Johns Hopkins scientists create 'mini-brains' for neurodegeneration researchers

One of the challenges in studying the human brain is its sheer complexity compared with the brains of laboratory mice and rats. Now, researchers say they have created "mini-brains"--balls of cells derived from human cells--to create a new system that may lead to more reliable brain research and drug testing.

Thomas Hartung directs the new research from the Johns Hopkins Bloomberg School of Public Health, along with his team, who presented their work this month at the annual meeting of the American Association for the Advancement of Science.

The researchers hope this system will give other scientists the opportunity to advance our understanding of the human brain, including neurodegenerative diseases like Alzheimer's and Parkinson's. A significant number of drugs may show promise in smaller animals but fail to work in human clinical trials, and this tech may help accelerate drug development for better drugs targeting the brain.

"Ninety-five percent of drugs that look promising when tested in animal models fail once they are tested in humans at great expense of time and money," said Hartung. "We believe that the future of brain research will include less reliance on animals, more reliance on human, cell-based models."

The team created these human-like mini-brains by forcing healthy adult cells back into embryonic-like stem cells called induced pluripotent stem cells (iPSCs). From these human iPSCs, it is possible to generate all types of human cells, including a mix of brain cells.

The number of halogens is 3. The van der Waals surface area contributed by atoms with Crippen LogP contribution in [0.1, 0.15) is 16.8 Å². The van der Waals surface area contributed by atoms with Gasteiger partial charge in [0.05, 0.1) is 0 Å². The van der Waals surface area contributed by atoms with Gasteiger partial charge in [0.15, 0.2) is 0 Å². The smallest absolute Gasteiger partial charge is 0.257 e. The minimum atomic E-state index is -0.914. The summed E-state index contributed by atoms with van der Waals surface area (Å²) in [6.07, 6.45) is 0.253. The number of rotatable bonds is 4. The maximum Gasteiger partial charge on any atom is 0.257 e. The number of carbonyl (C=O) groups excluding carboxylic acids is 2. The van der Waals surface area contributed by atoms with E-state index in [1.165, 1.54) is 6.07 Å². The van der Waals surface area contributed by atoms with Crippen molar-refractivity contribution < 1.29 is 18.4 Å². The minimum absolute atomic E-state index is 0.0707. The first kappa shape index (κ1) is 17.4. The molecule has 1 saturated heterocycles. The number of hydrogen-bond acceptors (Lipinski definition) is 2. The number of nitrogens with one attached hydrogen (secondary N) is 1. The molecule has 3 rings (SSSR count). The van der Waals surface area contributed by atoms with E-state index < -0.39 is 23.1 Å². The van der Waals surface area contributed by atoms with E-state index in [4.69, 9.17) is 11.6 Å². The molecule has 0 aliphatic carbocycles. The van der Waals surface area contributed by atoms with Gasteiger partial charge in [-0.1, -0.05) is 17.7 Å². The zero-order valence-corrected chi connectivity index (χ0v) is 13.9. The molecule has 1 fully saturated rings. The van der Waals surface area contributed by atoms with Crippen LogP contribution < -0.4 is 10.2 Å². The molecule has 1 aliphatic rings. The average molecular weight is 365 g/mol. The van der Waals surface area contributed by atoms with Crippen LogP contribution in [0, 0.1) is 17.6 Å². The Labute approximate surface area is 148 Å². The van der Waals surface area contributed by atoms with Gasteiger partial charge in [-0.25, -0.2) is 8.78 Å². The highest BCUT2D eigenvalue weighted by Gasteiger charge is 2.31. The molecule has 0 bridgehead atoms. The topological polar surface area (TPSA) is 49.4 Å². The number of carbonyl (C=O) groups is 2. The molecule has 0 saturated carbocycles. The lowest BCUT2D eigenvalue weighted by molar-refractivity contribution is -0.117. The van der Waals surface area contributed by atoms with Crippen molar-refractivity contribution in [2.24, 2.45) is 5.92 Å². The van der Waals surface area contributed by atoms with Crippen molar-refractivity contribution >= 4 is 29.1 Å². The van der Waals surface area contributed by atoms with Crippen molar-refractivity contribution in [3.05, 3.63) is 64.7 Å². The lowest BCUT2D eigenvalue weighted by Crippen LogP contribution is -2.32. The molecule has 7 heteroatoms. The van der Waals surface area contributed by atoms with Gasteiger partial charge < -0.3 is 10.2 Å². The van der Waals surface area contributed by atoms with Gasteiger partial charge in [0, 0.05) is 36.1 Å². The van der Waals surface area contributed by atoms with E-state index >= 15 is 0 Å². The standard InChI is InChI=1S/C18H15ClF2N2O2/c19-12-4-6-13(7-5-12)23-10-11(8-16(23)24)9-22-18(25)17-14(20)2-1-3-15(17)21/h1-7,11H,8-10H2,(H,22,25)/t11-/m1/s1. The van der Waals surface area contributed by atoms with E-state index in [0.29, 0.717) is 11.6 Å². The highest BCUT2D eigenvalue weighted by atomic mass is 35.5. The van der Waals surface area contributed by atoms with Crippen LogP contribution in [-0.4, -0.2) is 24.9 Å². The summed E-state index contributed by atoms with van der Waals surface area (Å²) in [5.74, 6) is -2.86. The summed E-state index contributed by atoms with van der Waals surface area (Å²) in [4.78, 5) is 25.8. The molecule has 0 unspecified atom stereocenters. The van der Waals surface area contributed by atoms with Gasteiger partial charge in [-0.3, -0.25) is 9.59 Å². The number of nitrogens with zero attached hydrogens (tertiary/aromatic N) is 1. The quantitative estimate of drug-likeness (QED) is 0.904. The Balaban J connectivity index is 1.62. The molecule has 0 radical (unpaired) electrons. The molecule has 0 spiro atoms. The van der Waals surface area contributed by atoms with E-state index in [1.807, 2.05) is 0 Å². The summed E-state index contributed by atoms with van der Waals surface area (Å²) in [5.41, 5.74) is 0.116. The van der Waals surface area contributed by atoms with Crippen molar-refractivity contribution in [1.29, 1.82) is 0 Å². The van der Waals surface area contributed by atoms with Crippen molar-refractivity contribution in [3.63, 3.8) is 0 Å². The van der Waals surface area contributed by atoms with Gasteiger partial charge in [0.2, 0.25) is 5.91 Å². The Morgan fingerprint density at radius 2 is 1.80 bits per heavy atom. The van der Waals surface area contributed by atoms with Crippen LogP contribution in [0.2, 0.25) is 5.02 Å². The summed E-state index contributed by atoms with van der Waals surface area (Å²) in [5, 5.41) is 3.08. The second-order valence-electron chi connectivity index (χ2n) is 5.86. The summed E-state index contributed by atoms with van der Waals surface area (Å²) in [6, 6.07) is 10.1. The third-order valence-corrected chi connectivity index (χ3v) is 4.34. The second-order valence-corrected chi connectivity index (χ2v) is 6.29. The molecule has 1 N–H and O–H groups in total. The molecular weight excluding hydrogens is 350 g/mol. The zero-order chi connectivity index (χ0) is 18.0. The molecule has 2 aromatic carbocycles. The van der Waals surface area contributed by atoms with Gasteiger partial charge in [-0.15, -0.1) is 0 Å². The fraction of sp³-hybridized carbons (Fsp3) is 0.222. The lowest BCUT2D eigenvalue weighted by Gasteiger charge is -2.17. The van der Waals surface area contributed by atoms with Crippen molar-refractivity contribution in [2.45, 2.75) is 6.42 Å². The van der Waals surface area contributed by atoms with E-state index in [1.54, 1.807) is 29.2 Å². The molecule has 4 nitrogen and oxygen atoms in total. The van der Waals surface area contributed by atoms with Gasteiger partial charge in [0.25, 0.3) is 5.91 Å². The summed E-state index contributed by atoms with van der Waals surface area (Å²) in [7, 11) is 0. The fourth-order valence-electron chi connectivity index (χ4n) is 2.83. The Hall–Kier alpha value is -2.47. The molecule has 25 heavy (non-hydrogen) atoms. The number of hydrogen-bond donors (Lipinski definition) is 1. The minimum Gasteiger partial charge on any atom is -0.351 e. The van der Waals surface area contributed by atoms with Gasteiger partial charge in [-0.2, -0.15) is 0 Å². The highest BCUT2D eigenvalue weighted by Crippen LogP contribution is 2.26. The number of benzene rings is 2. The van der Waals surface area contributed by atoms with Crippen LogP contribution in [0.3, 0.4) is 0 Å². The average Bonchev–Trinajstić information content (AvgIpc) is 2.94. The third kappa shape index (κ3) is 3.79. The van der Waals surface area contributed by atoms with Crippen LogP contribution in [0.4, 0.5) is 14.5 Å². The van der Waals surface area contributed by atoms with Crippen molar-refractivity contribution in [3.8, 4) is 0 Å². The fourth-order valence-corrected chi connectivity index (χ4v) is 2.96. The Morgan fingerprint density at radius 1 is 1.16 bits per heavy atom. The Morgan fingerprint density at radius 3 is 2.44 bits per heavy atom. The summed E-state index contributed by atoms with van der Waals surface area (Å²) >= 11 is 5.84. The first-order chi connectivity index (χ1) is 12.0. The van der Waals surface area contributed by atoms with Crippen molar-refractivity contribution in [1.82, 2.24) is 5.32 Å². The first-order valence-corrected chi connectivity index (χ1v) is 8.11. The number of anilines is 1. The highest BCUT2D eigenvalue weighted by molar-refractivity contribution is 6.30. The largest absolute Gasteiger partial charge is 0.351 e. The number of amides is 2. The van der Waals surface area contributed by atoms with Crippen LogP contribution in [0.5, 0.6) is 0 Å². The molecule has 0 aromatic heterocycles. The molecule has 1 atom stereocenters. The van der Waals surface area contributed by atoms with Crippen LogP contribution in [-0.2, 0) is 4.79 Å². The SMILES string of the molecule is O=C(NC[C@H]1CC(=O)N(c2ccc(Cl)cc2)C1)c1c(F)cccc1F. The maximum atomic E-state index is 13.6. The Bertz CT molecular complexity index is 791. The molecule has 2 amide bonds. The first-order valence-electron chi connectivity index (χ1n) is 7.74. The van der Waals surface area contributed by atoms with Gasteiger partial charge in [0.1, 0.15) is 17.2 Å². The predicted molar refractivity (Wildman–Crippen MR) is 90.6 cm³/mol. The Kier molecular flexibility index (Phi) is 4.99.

After growing the cells in a petri dish for about two months, the researchers generated four types of neurons and two types of support cells--astrocytes and oligodendrocytes--the latter important for insulating neurons to help them signal faster. They then demonstrated electrophysiological activity that resembles the behavior of adult neurons by placing an array of electrodes around the mini-brain, showing promise as it responded to test drugs.

Hartung understands the limitations of their mini-brains but places importance on a reproducible system. "We don't have the first brain model nor are we claiming to have the best one," he says. "But this is the most standardized one. And when testing drugs, it is imperative that the cells being studied are as similar as possible to ensure the most comparable and accurate results."

Hartung is meanwhile applying for a patent for their mini-brains and has also started a company called Organome to produce them, which he hopes will kick off this year.

- here's the release

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